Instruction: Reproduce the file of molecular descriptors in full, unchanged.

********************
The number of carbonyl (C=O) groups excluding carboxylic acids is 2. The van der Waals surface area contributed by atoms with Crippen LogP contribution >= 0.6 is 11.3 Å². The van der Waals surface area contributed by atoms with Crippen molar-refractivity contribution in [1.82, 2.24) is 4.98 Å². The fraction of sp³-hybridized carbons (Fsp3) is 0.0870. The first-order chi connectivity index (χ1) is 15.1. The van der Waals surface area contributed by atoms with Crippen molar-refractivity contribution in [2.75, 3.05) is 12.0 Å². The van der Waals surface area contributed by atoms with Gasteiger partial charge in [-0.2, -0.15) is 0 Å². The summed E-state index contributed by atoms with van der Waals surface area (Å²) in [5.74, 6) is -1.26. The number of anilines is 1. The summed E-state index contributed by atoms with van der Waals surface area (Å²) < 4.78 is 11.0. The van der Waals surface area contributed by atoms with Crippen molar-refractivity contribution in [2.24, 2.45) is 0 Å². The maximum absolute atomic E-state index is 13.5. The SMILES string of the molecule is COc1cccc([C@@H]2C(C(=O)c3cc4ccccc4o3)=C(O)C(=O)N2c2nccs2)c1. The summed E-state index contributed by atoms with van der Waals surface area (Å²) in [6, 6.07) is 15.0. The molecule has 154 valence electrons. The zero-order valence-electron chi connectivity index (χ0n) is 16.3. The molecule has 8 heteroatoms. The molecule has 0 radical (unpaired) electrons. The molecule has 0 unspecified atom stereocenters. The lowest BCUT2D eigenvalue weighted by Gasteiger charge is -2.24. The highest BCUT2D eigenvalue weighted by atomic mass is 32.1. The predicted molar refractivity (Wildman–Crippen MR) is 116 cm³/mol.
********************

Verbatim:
The number of carbonyl (C=O) groups excluding carboxylic acids is 2. The van der Waals surface area contributed by atoms with Crippen LogP contribution >= 0.6 is 11.3 Å². The van der Waals surface area contributed by atoms with Crippen molar-refractivity contribution in [1.82, 2.24) is 4.98 Å². The fraction of sp³-hybridized carbons (Fsp3) is 0.0870. The first-order chi connectivity index (χ1) is 15.1. The van der Waals surface area contributed by atoms with Crippen molar-refractivity contribution in [2.75, 3.05) is 12.0 Å². The van der Waals surface area contributed by atoms with Gasteiger partial charge in [-0.2, -0.15) is 0 Å². The summed E-state index contributed by atoms with van der Waals surface area (Å²) in [5.74, 6) is -1.26. The number of anilines is 1. The summed E-state index contributed by atoms with van der Waals surface area (Å²) < 4.78 is 11.0. The van der Waals surface area contributed by atoms with Crippen molar-refractivity contribution in [2.24, 2.45) is 0 Å². The maximum absolute atomic E-state index is 13.5. The SMILES string of the molecule is COc1cccc([C@@H]2C(C(=O)c3cc4ccccc4o3)=C(O)C(=O)N2c2nccs2)c1. The summed E-state index contributed by atoms with van der Waals surface area (Å²) in [6, 6.07) is 15.0. The molecule has 154 valence electrons. The zero-order valence-electron chi connectivity index (χ0n) is 16.3. The molecule has 8 heteroatoms. The molecule has 0 radical (unpaired) electrons. The molecule has 0 unspecified atom stereocenters. The lowest BCUT2D eigenvalue weighted by Gasteiger charge is -2.24. The highest BCUT2D eigenvalue weighted by atomic mass is 32.1. The predicted molar refractivity (Wildman–Crippen MR) is 116 cm³/mol.